Keep in mind that super contribution rules are impacted by resident status. You can still make contributions and you are still eligible to make personal deductible contributions to your super.

However, you must have sufficient Australian sourced assessable income against which to claim the tax deduction.


3. If You’re A Small Business Owner Heading into Retirement, Look at Small Business Concessions

When business owners sell their business, this business is considered an asset and therefore the proceeds of the sale are subject to capital gains tax.

However, there are various CGT concessions available to small business owners. Correctly applying these concessions may reduce your CGT liability when selling a business.

Some of these concessions that may apply to you:

  • 15-year exemption: if you have owned your business for at least 15 years, you may be exempt from paying CGT
  • Retirement exemption – that allows you to receive relief from CGT if you sell assets called ‘active assets’ used in your business. However, the exemption does not apply to gains made from passive (investment) assets


4. Review Your Investment Strategies for Opportunities to Save Tax

As you head into retirement, it is the perfect time to review your investment portfolio for any tax-efficient opportunities. 

It may be time to restructure and cut investments that are causing you a loss. 

It also may be time to consider your investment timeline. Retirement is a time when you may need quick access to cash as you no longer have your salary to rely on.

For this reason, whether you still have your super fund or SMSF invested, it’s a great time to speak with an Investment Advisor about your strategies – now and for your golden years.


Seeking a financial planner to help you legally minimise tax for retirement?

Poole Advisory can support you with tax planning advice and help you claim your maximum tax deduction.

At the end of the day, it’s good to know that you can reduce your taxes and increase your retirement savings.

It’s important to keep a close eye on the regulations that could impact your super to ensure you take full advantage of all the tax benefits.

If you’re looking to reduce your taxable income now and in the future, consider talking to a financial adviser about the following:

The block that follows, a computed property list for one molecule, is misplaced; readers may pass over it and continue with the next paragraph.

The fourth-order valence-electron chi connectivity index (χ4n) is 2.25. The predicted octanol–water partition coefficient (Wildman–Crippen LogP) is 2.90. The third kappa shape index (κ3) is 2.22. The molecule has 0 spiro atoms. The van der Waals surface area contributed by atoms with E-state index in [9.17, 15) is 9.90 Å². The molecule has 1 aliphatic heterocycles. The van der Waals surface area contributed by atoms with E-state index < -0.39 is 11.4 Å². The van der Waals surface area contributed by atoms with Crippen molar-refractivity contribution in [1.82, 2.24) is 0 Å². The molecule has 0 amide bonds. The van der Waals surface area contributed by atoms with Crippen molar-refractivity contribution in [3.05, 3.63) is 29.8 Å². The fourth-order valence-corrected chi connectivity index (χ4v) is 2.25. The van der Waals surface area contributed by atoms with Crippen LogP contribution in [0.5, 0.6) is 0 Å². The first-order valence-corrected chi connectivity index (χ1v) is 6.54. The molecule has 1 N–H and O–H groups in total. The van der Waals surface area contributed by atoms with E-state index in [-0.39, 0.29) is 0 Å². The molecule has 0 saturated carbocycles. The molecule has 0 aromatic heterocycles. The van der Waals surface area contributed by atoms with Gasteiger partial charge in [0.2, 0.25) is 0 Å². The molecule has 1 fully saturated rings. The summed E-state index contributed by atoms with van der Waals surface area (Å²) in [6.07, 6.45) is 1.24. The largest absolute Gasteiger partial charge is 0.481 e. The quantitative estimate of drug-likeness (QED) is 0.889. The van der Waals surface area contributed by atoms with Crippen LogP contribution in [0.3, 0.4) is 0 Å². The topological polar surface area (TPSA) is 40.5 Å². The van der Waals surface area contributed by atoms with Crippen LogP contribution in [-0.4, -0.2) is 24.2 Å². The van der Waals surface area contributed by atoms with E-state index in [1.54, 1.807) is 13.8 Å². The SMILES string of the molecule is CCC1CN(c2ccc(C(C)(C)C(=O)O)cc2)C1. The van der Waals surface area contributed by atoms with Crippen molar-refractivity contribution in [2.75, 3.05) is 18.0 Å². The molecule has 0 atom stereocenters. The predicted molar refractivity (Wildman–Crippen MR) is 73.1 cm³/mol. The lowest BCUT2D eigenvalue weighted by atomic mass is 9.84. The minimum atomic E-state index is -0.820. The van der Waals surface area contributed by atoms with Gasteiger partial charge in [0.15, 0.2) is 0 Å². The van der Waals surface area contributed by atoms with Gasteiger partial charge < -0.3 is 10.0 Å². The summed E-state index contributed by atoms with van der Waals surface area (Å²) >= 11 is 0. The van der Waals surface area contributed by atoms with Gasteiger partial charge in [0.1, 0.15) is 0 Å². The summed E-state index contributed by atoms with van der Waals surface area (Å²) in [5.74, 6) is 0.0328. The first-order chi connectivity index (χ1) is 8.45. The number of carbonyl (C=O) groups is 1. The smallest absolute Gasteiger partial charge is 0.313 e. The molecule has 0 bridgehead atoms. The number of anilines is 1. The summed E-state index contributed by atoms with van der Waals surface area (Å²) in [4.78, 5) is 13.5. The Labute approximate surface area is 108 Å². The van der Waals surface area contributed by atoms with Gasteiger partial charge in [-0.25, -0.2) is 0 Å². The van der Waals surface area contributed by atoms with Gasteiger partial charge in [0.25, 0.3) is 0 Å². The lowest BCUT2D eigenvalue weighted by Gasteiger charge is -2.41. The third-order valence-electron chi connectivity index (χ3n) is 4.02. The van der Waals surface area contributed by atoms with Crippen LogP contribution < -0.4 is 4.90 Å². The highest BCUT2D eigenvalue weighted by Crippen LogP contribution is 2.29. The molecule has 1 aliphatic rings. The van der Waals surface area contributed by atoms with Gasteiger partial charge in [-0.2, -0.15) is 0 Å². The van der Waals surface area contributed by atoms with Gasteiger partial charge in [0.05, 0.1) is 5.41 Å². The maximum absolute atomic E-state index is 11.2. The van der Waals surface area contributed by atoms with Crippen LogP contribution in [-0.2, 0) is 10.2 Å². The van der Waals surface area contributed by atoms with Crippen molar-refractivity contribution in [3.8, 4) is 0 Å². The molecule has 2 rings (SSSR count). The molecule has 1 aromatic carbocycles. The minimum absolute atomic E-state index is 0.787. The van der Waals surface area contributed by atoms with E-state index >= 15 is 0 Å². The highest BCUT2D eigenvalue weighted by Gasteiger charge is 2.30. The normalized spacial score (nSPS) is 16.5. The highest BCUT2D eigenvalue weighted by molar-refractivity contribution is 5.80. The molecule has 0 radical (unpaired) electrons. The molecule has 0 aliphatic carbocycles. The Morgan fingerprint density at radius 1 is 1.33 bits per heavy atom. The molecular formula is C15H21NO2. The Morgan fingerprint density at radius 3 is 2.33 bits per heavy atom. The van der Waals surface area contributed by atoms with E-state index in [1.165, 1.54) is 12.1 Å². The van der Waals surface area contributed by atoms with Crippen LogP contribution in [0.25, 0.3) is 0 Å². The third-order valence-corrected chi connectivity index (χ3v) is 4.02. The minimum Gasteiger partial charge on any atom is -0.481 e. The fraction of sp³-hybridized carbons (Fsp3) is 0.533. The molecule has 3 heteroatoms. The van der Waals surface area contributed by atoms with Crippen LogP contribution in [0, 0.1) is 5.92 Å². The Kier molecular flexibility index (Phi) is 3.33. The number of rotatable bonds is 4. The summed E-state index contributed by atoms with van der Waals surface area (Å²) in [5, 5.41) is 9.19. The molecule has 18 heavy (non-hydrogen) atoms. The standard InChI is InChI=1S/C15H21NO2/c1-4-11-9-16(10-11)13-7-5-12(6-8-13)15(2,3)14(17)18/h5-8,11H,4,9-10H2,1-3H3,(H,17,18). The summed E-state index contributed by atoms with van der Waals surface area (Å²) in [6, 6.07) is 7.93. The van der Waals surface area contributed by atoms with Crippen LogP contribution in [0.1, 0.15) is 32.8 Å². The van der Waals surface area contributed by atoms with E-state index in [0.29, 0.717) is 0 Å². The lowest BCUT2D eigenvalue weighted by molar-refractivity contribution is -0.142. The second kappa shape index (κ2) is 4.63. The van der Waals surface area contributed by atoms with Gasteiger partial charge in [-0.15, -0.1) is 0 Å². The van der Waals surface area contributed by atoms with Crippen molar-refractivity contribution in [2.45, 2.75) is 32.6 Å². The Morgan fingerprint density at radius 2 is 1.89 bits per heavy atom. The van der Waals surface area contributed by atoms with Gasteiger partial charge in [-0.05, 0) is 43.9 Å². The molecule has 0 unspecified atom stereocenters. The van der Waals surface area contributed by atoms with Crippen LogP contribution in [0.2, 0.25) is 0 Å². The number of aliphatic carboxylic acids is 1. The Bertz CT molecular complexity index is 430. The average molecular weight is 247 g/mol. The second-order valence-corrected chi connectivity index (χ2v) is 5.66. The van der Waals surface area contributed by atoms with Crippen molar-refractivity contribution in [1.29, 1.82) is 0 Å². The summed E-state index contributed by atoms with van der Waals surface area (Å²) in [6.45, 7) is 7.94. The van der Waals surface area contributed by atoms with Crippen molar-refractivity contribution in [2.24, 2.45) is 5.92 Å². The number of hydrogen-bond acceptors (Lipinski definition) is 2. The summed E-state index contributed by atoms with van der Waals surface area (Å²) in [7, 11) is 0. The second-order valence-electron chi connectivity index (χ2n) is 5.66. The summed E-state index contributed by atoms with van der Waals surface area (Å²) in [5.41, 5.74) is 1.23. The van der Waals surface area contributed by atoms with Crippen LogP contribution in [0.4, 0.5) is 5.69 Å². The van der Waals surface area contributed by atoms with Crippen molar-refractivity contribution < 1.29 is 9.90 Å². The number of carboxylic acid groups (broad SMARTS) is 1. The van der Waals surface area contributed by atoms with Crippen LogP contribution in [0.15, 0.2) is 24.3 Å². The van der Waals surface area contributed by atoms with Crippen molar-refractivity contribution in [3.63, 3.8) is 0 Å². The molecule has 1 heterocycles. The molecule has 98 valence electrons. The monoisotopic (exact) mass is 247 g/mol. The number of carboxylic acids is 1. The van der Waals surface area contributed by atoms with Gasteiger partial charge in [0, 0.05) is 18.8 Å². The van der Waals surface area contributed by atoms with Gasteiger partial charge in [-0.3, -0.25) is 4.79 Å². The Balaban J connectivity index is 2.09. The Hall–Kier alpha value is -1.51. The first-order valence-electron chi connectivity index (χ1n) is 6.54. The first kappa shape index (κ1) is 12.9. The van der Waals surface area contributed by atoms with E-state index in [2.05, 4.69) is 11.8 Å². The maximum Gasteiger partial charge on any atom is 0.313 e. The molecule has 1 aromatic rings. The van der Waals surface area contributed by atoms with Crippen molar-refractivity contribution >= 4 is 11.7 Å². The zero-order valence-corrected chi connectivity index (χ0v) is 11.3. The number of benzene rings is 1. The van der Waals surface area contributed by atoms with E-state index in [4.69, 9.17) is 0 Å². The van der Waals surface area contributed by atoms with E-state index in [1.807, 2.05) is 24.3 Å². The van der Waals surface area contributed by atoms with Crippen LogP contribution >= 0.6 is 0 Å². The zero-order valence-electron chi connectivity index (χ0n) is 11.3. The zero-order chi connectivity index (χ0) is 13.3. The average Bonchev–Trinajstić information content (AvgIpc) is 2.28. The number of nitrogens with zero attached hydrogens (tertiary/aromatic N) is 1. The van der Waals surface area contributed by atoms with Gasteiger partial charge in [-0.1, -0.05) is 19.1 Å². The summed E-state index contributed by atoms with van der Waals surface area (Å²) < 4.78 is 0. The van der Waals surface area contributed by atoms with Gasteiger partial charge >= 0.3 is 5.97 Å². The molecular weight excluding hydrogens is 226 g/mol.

• What tax offsets are tax concessions are available for you
  • Whether an investment property can help your tax efficiency as part of your investment portfolio (you may be able to benefit from a gearing strategy or enjoy capital gains tax benefits)


Are you looking for a retirement planner in Syndey who can help you with tax minimisation and tax planning strategies?

At Poole Advisory, we can help you plan, protect, and grow your retirement savings and investments. 

Book a complimentary meeting today!


Compliance Disclaimer: 

This information contains general advice only, that is, advice which does not take into account your needs, objectives, or financial situation. You need to consider the appropriateness of that general advice in light of your personal circumstances before acting on the advice. You should obtain and consider the Product Disclosure Statement for any product discussed before making a decision to acquire that product. You should obtain financial or credit advice that addresses your specific needs and situation before making investment or borrowing decisions. Taxation information is based on our interpretation of the relevant laws as at 1 July 2018. While every care has been taken in the preparation of this information, Prosperitas Partners Pty Ltd does not guarantee the accuracy or completeness of the information. The case studies are hypothetical, for illustration purposes only and are not based on actual returns

Poole Advisory Pty Ltd ABN 15 642 040 604 is a Corporate Authorised Representative (No. 001282603) of Prosperitas Partners Pty Ltd ABN 30 662 654 453 AFSL 544 917